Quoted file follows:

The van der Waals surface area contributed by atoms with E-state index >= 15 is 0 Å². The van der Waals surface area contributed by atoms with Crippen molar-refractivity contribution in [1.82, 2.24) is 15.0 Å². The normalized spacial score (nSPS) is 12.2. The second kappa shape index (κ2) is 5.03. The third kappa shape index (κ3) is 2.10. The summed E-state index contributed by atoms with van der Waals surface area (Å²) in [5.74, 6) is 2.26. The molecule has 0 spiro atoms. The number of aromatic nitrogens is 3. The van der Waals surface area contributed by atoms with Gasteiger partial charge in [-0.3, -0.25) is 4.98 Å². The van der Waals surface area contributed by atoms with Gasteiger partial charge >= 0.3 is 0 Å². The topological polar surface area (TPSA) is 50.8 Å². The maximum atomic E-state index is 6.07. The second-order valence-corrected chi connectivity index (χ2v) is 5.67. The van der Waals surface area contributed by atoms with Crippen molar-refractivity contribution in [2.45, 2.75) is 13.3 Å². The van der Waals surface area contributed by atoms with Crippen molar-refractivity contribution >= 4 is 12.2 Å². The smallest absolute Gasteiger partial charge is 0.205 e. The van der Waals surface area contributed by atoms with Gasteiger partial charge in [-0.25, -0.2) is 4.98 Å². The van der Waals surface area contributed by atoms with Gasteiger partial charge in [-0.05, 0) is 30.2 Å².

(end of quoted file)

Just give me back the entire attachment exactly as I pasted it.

The van der Waals surface area contributed by atoms with E-state index >= 15 is 0 Å². The van der Waals surface area contributed by atoms with Crippen molar-refractivity contribution in [1.82, 2.24) is 15.0 Å². The normalized spacial score (nSPS) is 12.2. The second kappa shape index (κ2) is 5.03. The third kappa shape index (κ3) is 2.10. The summed E-state index contributed by atoms with van der Waals surface area (Å²) in [5.74, 6) is 2.26. The molecule has 0 spiro atoms. The number of aromatic nitrogens is 3. The van der Waals surface area contributed by atoms with Gasteiger partial charge in [-0.3, -0.25) is 4.98 Å². The van der Waals surface area contributed by atoms with Gasteiger partial charge >= 0.3 is 0 Å². The topological polar surface area (TPSA) is 50.8 Å². The maximum atomic E-state index is 6.07. The second-order valence-corrected chi connectivity index (χ2v) is 5.67. The van der Waals surface area contributed by atoms with Crippen molar-refractivity contribution in [2.45, 2.75) is 13.3 Å². The van der Waals surface area contributed by atoms with Crippen molar-refractivity contribution >= 4 is 12.2 Å². The smallest absolute Gasteiger partial charge is 0.205 e. The van der Waals surface area contributed by atoms with Gasteiger partial charge in [-0.25, -0.2) is 4.98 Å². The van der Waals surface area contributed by atoms with Gasteiger partial charge in [-0.05, 0) is 30.2 Å².